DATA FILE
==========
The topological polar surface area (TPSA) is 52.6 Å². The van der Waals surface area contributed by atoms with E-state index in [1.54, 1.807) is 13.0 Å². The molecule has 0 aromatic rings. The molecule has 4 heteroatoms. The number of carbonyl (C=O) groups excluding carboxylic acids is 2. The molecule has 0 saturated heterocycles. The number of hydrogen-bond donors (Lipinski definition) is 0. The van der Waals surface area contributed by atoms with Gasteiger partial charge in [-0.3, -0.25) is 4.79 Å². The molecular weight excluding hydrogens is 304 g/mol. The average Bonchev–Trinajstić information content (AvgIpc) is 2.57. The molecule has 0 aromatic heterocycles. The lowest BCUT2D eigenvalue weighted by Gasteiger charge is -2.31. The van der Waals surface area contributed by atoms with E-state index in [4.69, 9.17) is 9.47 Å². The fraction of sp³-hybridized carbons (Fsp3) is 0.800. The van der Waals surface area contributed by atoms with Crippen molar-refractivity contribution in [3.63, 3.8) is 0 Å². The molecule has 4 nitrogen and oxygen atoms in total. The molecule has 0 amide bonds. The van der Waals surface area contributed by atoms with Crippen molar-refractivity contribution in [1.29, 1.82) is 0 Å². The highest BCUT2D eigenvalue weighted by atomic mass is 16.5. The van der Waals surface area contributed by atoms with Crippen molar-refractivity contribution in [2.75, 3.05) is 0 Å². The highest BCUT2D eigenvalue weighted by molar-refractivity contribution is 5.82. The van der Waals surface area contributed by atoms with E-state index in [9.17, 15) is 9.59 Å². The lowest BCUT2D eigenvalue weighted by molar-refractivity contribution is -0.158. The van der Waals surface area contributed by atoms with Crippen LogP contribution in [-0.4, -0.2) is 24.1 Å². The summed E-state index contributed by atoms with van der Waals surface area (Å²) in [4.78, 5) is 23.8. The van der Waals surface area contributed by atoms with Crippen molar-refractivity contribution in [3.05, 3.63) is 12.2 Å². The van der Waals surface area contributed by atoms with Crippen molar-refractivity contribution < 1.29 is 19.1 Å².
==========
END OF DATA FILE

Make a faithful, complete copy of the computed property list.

The topological polar surface area (TPSA) is 52.6 Å². The van der Waals surface area contributed by atoms with E-state index in [1.54, 1.807) is 13.0 Å². The molecule has 0 aromatic rings. The molecule has 4 heteroatoms. The number of carbonyl (C=O) groups excluding carboxylic acids is 2. The molecule has 0 saturated heterocycles. The number of hydrogen-bond donors (Lipinski definition) is 0. The van der Waals surface area contributed by atoms with Gasteiger partial charge in [-0.3, -0.25) is 4.79 Å². The molecular weight excluding hydrogens is 304 g/mol. The average Bonchev–Trinajstić information content (AvgIpc) is 2.57. The molecule has 0 aromatic heterocycles. The lowest BCUT2D eigenvalue weighted by Gasteiger charge is -2.31. The van der Waals surface area contributed by atoms with E-state index in [4.69, 9.17) is 9.47 Å². The fraction of sp³-hybridized carbons (Fsp3) is 0.800. The van der Waals surface area contributed by atoms with Crippen molar-refractivity contribution in [3.63, 3.8) is 0 Å². The molecule has 4 nitrogen and oxygen atoms in total. The molecule has 0 amide bonds. The van der Waals surface area contributed by atoms with Crippen molar-refractivity contribution in [1.29, 1.82) is 0 Å². The highest BCUT2D eigenvalue weighted by atomic mass is 16.5. The van der Waals surface area contributed by atoms with Crippen molar-refractivity contribution in [2.75, 3.05) is 0 Å². The highest BCUT2D eigenvalue weighted by molar-refractivity contribution is 5.82. The van der Waals surface area contributed by atoms with E-state index in [9.17, 15) is 9.59 Å². The lowest BCUT2D eigenvalue weighted by molar-refractivity contribution is -0.158. The van der Waals surface area contributed by atoms with Crippen LogP contribution in [-0.4, -0.2) is 24.1 Å². The summed E-state index contributed by atoms with van der Waals surface area (Å²) in [4.78, 5) is 23.8. The van der Waals surface area contributed by atoms with Crippen molar-refractivity contribution in [3.05, 3.63) is 12.2 Å². The van der Waals surface area contributed by atoms with Crippen molar-refractivity contribution < 1.29 is 19.1 Å².